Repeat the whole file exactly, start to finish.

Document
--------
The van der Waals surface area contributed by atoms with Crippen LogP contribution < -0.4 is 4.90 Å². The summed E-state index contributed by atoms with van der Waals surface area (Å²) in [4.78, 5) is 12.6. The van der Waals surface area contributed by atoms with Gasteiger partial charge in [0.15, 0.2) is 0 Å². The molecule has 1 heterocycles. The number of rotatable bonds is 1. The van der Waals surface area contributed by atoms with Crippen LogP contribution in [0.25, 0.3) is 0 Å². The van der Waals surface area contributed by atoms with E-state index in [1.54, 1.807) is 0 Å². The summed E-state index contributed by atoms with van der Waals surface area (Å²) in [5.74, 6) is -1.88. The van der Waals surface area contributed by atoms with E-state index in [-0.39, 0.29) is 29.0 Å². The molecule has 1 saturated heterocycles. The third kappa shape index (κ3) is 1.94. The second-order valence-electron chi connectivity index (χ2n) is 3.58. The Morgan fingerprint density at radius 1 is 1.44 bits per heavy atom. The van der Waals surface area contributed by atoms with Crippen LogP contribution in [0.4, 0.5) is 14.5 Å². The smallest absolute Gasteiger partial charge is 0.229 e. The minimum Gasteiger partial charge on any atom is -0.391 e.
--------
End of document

The van der Waals surface area contributed by atoms with Crippen LogP contribution < -0.4 is 4.90 Å². The summed E-state index contributed by atoms with van der Waals surface area (Å²) in [4.78, 5) is 12.6. The van der Waals surface area contributed by atoms with Gasteiger partial charge in [0.15, 0.2) is 0 Å². The molecule has 1 heterocycles. The number of rotatable bonds is 1. The van der Waals surface area contributed by atoms with Crippen LogP contribution in [0.25, 0.3) is 0 Å². The van der Waals surface area contributed by atoms with E-state index in [1.54, 1.807) is 0 Å². The summed E-state index contributed by atoms with van der Waals surface area (Å²) in [5.74, 6) is -1.88. The van der Waals surface area contributed by atoms with E-state index in [-0.39, 0.29) is 29.0 Å². The molecule has 1 saturated heterocycles. The third kappa shape index (κ3) is 1.94. The second-order valence-electron chi connectivity index (χ2n) is 3.58. The Morgan fingerprint density at radius 1 is 1.44 bits per heavy atom. The van der Waals surface area contributed by atoms with Crippen LogP contribution in [0.4, 0.5) is 14.5 Å². The smallest absolute Gasteiger partial charge is 0.229 e. The minimum Gasteiger partial charge on any atom is -0.391 e.